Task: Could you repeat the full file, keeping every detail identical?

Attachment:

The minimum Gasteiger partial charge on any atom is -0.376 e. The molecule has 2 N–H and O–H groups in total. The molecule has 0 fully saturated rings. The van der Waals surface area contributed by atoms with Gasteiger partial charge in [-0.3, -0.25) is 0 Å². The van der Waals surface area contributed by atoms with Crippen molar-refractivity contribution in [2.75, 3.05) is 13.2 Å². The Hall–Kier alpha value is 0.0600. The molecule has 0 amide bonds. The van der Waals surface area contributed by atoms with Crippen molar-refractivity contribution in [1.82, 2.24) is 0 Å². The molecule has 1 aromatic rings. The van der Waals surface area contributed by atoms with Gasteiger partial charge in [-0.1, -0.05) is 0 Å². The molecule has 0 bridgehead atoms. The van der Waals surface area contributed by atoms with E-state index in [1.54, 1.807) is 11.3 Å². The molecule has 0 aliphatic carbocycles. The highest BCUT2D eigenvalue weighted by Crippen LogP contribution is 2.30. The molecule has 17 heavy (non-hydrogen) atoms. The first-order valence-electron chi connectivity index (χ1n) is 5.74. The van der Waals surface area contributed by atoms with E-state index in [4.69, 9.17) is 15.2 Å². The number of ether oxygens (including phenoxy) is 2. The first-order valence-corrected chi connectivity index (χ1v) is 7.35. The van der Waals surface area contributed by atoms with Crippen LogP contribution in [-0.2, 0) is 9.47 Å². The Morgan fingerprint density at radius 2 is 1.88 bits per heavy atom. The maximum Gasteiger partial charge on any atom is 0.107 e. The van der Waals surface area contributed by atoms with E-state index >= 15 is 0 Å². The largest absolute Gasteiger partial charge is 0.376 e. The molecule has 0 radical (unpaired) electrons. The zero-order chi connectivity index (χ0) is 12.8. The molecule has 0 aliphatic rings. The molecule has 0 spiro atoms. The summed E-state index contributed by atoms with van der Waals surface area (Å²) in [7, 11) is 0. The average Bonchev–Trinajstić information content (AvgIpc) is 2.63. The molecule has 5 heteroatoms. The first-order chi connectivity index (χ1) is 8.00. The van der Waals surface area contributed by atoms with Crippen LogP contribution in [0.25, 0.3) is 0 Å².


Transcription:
The minimum Gasteiger partial charge on any atom is -0.376 e. The molecule has 2 N–H and O–H groups in total. The molecule has 0 fully saturated rings. The van der Waals surface area contributed by atoms with Gasteiger partial charge in [-0.3, -0.25) is 0 Å². The van der Waals surface area contributed by atoms with Crippen molar-refractivity contribution in [2.75, 3.05) is 13.2 Å². The Hall–Kier alpha value is 0.0600. The molecule has 0 amide bonds. The van der Waals surface area contributed by atoms with Crippen molar-refractivity contribution in [1.82, 2.24) is 0 Å². The molecule has 1 aromatic rings. The van der Waals surface area contributed by atoms with Gasteiger partial charge in [-0.1, -0.05) is 0 Å². The molecule has 0 bridgehead atoms. The van der Waals surface area contributed by atoms with E-state index in [1.54, 1.807) is 11.3 Å². The molecule has 0 aliphatic carbocycles. The highest BCUT2D eigenvalue weighted by Crippen LogP contribution is 2.30. The molecule has 17 heavy (non-hydrogen) atoms. The first-order valence-electron chi connectivity index (χ1n) is 5.74. The van der Waals surface area contributed by atoms with E-state index in [4.69, 9.17) is 15.2 Å². The number of ether oxygens (including phenoxy) is 2. The first-order valence-corrected chi connectivity index (χ1v) is 7.35. The van der Waals surface area contributed by atoms with Crippen LogP contribution in [-0.2, 0) is 9.47 Å². The Morgan fingerprint density at radius 2 is 1.88 bits per heavy atom. The maximum Gasteiger partial charge on any atom is 0.107 e. The van der Waals surface area contributed by atoms with E-state index >= 15 is 0 Å². The largest absolute Gasteiger partial charge is 0.376 e. The molecule has 0 radical (unpaired) electrons. The zero-order chi connectivity index (χ0) is 12.8. The molecule has 0 aliphatic rings. The molecule has 0 spiro atoms. The summed E-state index contributed by atoms with van der Waals surface area (Å²) in [7, 11) is 0. The average Bonchev–Trinajstić information content (AvgIpc) is 2.63. The molecule has 5 heteroatoms. The first-order chi connectivity index (χ1) is 8.00. The van der Waals surface area contributed by atoms with Crippen LogP contribution in [0.25, 0.3) is 0 Å².